The first thing Streisand said was: 'I don't know why I'm frightened.' And if this really was the case, then was it wise, before she had even sung a note, to bring the house lights up, so she could see the thousands on their feet in front of her and sense the full weight of their anticipation? On 'As If We Never Said Goodbye', she got off to a stuttered start, mis- pitching, breaking off at once and then approaching the note again, this time on the button.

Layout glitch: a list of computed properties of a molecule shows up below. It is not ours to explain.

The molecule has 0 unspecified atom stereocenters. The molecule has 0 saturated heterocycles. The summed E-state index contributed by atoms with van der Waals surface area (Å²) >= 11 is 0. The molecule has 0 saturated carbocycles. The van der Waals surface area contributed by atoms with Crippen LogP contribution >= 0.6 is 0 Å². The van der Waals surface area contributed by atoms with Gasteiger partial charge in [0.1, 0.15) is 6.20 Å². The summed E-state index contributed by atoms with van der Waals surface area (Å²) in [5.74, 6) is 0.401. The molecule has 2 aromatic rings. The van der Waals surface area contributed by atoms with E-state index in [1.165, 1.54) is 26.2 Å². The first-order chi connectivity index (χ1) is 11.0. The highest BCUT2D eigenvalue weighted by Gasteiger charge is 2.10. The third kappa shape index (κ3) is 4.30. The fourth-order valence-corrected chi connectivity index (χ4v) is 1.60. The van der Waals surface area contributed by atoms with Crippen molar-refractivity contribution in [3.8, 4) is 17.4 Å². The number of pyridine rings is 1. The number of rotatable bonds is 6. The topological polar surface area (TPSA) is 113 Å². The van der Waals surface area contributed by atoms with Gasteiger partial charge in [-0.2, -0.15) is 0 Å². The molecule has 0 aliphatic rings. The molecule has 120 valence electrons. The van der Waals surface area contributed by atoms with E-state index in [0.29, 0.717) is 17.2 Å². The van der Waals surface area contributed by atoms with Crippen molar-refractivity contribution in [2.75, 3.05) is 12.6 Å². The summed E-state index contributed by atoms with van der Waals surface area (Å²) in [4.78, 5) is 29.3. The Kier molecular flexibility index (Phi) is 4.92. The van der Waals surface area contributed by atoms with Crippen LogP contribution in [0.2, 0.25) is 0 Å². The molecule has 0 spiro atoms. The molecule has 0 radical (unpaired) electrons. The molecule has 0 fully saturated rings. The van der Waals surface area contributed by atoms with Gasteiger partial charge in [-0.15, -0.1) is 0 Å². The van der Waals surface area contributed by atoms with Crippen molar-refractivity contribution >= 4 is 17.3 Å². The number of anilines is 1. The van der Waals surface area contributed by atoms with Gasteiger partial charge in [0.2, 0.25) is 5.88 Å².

The sound, like the carpet, was an Arena first - warm, rounded, full and definitely not bouncing back at you off the walls. Through Barbra's windows out the back, and lowered into a dip, sat the orchestra - a large one, in as much as it was visible. When Streisand asked us to applaud Marvin Hamlisch for his fabulous musical direction, his face had to be beamed up on to the video screen so we could get a look at him. An odd arrangement, this, for a working singer and it accounted for the feeling just occasionally that the voice was laying on top of the arrangement, rather than emerging from inside it. The producer Phil Ramone tells a story about making the Duets album with Frank Sinatra - how Ramone had erected perspex screens around the microphone to get a better recorded sound, but Sinatra made him take them down again because, in order to deliver, he needed to stand where he could feel the kick of the band hit him in the chest. There was no scope here for Streisand to exploit that possibility. In the language of the set, she stood in the same social relation to the musicians that the lady of the house has with the gardener, and if they want to come in, they'll have to use the tradesman's entrance.